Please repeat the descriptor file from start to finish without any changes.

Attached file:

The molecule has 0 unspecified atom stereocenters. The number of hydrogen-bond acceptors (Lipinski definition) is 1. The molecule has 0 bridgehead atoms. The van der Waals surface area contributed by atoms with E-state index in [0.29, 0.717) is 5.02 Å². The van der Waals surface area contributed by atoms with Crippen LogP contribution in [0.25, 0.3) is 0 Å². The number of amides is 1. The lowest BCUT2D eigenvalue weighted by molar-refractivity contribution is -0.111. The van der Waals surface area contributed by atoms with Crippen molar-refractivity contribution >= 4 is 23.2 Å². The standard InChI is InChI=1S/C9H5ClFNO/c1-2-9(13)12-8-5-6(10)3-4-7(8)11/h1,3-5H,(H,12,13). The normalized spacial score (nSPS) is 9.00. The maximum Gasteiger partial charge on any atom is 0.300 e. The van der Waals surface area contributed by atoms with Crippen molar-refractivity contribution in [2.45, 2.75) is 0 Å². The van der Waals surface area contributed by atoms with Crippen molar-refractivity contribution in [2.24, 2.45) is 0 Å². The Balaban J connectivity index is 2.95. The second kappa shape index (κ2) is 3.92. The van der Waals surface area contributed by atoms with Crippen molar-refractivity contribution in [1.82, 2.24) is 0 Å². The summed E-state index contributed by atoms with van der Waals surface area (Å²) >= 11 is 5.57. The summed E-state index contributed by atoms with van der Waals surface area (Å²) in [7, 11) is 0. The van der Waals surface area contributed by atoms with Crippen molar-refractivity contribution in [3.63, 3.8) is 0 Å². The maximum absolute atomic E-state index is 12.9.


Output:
The molecule has 0 unspecified atom stereocenters. The number of hydrogen-bond acceptors (Lipinski definition) is 1. The molecule has 0 bridgehead atoms. The van der Waals surface area contributed by atoms with E-state index in [0.29, 0.717) is 5.02 Å². The van der Waals surface area contributed by atoms with Crippen LogP contribution in [0.25, 0.3) is 0 Å². The number of amides is 1. The lowest BCUT2D eigenvalue weighted by molar-refractivity contribution is -0.111. The van der Waals surface area contributed by atoms with Crippen molar-refractivity contribution >= 4 is 23.2 Å². The standard InChI is InChI=1S/C9H5ClFNO/c1-2-9(13)12-8-5-6(10)3-4-7(8)11/h1,3-5H,(H,12,13). The normalized spacial score (nSPS) is 9.00. The maximum Gasteiger partial charge on any atom is 0.300 e. The van der Waals surface area contributed by atoms with Crippen molar-refractivity contribution in [2.45, 2.75) is 0 Å². The van der Waals surface area contributed by atoms with Crippen molar-refractivity contribution in [2.24, 2.45) is 0 Å². The Balaban J connectivity index is 2.95. The second kappa shape index (κ2) is 3.92. The van der Waals surface area contributed by atoms with Crippen molar-refractivity contribution in [1.82, 2.24) is 0 Å². The summed E-state index contributed by atoms with van der Waals surface area (Å²) >= 11 is 5.57. The summed E-state index contributed by atoms with van der Waals surface area (Å²) in [7, 11) is 0. The van der Waals surface area contributed by atoms with Crippen molar-refractivity contribution in [3.63, 3.8) is 0 Å². The maximum absolute atomic E-state index is 12.9.